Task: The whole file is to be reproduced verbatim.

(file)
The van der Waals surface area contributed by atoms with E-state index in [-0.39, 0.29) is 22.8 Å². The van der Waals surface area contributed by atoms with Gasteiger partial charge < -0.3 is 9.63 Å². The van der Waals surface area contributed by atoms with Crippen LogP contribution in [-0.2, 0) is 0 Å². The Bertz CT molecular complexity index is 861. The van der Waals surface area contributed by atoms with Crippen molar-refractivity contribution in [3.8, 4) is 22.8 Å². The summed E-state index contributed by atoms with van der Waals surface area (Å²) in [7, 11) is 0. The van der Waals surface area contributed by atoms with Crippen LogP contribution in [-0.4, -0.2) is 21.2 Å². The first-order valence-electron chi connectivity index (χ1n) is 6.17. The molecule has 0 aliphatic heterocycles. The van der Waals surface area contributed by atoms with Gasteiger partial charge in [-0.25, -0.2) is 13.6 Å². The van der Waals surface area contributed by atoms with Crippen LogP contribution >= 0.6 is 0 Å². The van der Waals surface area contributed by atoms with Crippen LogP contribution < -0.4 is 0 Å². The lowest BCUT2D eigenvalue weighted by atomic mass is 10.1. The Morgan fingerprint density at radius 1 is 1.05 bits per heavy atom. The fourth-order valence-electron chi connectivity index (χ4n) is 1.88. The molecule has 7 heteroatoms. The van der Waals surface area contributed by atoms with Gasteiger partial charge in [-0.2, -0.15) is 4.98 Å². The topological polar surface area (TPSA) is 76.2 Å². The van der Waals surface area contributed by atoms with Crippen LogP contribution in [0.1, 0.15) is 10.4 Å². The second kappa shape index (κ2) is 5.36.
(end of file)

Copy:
The van der Waals surface area contributed by atoms with E-state index in [-0.39, 0.29) is 22.8 Å². The van der Waals surface area contributed by atoms with Gasteiger partial charge < -0.3 is 9.63 Å². The van der Waals surface area contributed by atoms with Crippen LogP contribution in [-0.2, 0) is 0 Å². The Bertz CT molecular complexity index is 861. The van der Waals surface area contributed by atoms with Crippen molar-refractivity contribution in [3.8, 4) is 22.8 Å². The summed E-state index contributed by atoms with van der Waals surface area (Å²) in [7, 11) is 0. The van der Waals surface area contributed by atoms with Crippen LogP contribution in [-0.4, -0.2) is 21.2 Å². The first-order valence-electron chi connectivity index (χ1n) is 6.17. The molecule has 0 aliphatic heterocycles. The van der Waals surface area contributed by atoms with Gasteiger partial charge in [-0.25, -0.2) is 13.6 Å². The van der Waals surface area contributed by atoms with Crippen LogP contribution >= 0.6 is 0 Å². The van der Waals surface area contributed by atoms with Crippen LogP contribution < -0.4 is 0 Å². The lowest BCUT2D eigenvalue weighted by atomic mass is 10.1. The Morgan fingerprint density at radius 1 is 1.05 bits per heavy atom. The fourth-order valence-electron chi connectivity index (χ4n) is 1.88. The molecule has 7 heteroatoms. The van der Waals surface area contributed by atoms with Gasteiger partial charge in [-0.2, -0.15) is 4.98 Å². The topological polar surface area (TPSA) is 76.2 Å². The van der Waals surface area contributed by atoms with Crippen LogP contribution in [0.1, 0.15) is 10.4 Å². The second kappa shape index (κ2) is 5.36.